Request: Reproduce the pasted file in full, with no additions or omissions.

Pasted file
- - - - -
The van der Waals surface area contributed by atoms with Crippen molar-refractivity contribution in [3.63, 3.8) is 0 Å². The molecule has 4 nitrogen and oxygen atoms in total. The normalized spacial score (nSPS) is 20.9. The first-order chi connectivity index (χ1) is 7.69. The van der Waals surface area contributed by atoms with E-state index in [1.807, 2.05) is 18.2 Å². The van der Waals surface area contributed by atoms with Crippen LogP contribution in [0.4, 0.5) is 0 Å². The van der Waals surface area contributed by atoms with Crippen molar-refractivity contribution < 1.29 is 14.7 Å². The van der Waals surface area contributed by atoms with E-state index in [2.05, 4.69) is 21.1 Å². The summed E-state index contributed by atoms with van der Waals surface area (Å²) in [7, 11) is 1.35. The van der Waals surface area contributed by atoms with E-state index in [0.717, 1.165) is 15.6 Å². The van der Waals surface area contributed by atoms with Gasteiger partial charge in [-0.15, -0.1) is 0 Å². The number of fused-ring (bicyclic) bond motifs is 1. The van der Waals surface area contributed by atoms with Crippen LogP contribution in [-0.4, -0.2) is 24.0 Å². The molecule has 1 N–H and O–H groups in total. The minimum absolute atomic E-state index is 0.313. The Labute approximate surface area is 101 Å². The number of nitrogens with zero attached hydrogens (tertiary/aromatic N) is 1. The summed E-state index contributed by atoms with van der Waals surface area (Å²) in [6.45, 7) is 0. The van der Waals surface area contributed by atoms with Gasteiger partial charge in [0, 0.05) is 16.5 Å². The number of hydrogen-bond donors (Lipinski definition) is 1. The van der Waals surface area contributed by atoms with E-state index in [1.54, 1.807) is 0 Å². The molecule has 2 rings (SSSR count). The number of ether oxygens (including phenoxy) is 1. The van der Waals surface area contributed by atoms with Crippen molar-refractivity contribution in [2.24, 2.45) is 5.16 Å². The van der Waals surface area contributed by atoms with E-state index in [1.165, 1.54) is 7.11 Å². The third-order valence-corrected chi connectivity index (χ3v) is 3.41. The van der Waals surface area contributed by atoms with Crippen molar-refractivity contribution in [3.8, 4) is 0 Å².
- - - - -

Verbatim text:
The van der Waals surface area contributed by atoms with Crippen molar-refractivity contribution in [3.63, 3.8) is 0 Å². The molecule has 4 nitrogen and oxygen atoms in total. The normalized spacial score (nSPS) is 20.9. The first-order chi connectivity index (χ1) is 7.69. The van der Waals surface area contributed by atoms with E-state index in [1.807, 2.05) is 18.2 Å². The van der Waals surface area contributed by atoms with Crippen LogP contribution in [0.4, 0.5) is 0 Å². The van der Waals surface area contributed by atoms with Crippen molar-refractivity contribution < 1.29 is 14.7 Å². The van der Waals surface area contributed by atoms with E-state index in [2.05, 4.69) is 21.1 Å². The summed E-state index contributed by atoms with van der Waals surface area (Å²) in [7, 11) is 1.35. The van der Waals surface area contributed by atoms with E-state index in [0.717, 1.165) is 15.6 Å². The van der Waals surface area contributed by atoms with Gasteiger partial charge in [-0.15, -0.1) is 0 Å². The number of fused-ring (bicyclic) bond motifs is 1. The van der Waals surface area contributed by atoms with Crippen LogP contribution in [-0.4, -0.2) is 24.0 Å². The molecule has 1 N–H and O–H groups in total. The minimum absolute atomic E-state index is 0.313. The Labute approximate surface area is 101 Å². The number of nitrogens with zero attached hydrogens (tertiary/aromatic N) is 1. The summed E-state index contributed by atoms with van der Waals surface area (Å²) in [6.45, 7) is 0. The van der Waals surface area contributed by atoms with Gasteiger partial charge in [0, 0.05) is 16.5 Å². The number of hydrogen-bond donors (Lipinski definition) is 1. The van der Waals surface area contributed by atoms with E-state index in [1.54, 1.807) is 0 Å². The molecule has 2 rings (SSSR count). The number of ether oxygens (including phenoxy) is 1. The van der Waals surface area contributed by atoms with Crippen molar-refractivity contribution in [2.24, 2.45) is 5.16 Å². The van der Waals surface area contributed by atoms with E-state index in [1.165, 1.54) is 7.11 Å². The third-order valence-corrected chi connectivity index (χ3v) is 3.41. The van der Waals surface area contributed by atoms with Crippen molar-refractivity contribution in [3.8, 4) is 0 Å².